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    There are a bunch of mtb unicyclists in the UK doing the Polaris (orienteering on a bike) series

  14. #14
    Uber Goober StephenH's Avatar
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    "I found out the hard way to not stand directly behind her while helping her get going. My shin still hurts."

    One time out front, the unicycle shot out in front of me, the tire hit the curb and bounced about 3' in the air. But that's not typical. Have the girl try going up and down a hall.

    I don't think I'll get into the mountain unicycling, any more than I've gotten in mountain biking with my bicycle.

    A video- unexceptional, but sort of shows progress to date:
    http://www.youtube.com/watch?v=O73a0AP86Us

    I did manage to do a 360 degree loop this evening while practicing, and I think that's the main thing to work on at the moment.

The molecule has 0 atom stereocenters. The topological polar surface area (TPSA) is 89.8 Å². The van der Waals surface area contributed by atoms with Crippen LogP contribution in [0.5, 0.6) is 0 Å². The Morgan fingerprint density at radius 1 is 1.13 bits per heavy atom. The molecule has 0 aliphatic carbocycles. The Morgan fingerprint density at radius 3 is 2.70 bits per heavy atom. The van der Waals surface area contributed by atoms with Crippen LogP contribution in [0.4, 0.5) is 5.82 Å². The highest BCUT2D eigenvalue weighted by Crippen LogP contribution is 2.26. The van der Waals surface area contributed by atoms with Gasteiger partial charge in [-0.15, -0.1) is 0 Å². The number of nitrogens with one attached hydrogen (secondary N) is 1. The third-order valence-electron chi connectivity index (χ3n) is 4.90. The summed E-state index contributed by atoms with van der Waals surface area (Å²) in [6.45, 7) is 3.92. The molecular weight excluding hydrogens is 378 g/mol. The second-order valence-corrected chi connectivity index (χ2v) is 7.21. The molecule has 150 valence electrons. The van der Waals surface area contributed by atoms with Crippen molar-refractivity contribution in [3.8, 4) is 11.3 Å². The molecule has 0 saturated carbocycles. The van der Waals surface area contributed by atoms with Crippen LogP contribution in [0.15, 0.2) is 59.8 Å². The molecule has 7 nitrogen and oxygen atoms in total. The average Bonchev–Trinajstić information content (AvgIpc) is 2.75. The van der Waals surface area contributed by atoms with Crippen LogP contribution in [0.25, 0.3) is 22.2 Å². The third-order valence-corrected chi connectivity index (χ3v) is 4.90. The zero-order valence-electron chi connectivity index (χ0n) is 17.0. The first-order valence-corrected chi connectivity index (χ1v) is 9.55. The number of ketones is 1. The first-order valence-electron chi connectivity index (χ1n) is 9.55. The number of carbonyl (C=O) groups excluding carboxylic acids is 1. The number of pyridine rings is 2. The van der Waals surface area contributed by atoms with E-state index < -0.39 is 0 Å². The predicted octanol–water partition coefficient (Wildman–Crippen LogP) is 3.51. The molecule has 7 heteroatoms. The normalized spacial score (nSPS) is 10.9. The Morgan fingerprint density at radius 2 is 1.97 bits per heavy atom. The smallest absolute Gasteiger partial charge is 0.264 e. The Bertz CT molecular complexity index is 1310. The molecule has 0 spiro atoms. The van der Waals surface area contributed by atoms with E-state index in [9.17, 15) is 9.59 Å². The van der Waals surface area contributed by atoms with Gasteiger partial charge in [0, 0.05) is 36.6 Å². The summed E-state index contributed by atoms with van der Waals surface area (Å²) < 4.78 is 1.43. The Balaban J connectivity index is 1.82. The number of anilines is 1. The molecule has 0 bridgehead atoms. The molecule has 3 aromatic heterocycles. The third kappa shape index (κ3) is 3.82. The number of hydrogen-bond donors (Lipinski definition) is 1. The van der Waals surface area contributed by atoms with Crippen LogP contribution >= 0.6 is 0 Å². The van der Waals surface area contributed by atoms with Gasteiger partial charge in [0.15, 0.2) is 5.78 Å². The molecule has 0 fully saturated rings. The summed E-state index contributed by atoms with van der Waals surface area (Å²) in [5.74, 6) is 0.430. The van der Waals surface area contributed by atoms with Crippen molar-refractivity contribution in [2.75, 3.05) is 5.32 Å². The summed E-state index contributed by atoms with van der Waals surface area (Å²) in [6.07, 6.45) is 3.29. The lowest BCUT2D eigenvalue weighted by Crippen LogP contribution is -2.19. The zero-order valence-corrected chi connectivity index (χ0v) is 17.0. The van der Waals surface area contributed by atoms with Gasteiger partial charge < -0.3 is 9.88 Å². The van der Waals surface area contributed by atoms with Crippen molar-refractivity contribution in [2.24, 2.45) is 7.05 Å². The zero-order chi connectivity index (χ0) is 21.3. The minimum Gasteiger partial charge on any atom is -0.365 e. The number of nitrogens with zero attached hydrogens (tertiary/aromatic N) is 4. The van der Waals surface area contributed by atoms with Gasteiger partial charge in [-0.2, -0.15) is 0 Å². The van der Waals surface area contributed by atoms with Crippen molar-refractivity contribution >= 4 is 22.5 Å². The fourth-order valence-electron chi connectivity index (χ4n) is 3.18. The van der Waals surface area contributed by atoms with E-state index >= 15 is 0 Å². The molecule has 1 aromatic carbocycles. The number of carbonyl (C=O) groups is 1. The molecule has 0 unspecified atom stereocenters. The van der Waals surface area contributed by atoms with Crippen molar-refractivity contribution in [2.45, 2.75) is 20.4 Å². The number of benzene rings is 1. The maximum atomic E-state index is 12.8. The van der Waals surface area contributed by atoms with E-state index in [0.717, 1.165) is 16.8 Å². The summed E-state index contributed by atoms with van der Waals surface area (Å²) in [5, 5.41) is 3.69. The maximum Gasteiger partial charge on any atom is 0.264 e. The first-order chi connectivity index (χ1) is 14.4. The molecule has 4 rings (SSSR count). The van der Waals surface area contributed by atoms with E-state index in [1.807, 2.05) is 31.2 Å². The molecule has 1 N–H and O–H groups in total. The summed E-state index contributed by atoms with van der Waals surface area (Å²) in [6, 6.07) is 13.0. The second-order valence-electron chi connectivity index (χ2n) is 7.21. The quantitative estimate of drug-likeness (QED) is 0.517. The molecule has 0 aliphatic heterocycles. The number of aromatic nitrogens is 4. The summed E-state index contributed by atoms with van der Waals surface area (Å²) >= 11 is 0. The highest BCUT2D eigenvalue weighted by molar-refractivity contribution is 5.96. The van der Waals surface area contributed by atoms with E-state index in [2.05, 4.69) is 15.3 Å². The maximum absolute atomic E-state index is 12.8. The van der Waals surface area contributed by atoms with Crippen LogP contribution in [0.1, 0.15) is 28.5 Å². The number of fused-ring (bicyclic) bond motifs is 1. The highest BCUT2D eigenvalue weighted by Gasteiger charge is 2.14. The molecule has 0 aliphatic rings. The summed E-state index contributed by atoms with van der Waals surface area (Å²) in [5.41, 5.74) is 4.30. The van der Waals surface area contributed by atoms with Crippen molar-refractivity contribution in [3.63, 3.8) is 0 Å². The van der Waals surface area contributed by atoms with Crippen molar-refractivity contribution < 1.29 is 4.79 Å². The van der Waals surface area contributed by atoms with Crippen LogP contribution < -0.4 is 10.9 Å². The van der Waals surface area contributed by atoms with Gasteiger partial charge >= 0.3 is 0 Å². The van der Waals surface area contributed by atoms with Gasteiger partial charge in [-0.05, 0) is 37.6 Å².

One Christmas thought: Don't buy one of these for anyone that's marginally interested. Unless you just happen to be very talented, there is a good bit of work involved in learning to ride- so if the person doesn't really care, they're going to try it for 30 minutes and give up forever.

  15. #15
    Senior Member Chris_in_Miami's Avatar
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    Sounds like you're making good progress! Now that you've got the hang of straight runs, you can work on "idling" - staying within a small area while pedaling the uni back and forward about a half wheel rotation. This will help you learn turning and transition to traveling backwards. It's also nice to be able to stop in place without dismounting.

  16. #16
    Senior Member gman26's Avatar
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    I'm thinking about trying this; what about the unicycles on ebay, like a 16" ?

    I'm 5'7", about 160 lbs.



    http://cgi.ebay.com/Brand-New-In-Out...3A1|240%3A1318

  17. #17
    Uber Goober StephenH's Avatar
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    Go for the 20"- figure anything smaller is basically kid-oriented. I would suggest the Torker LX as being about the best value.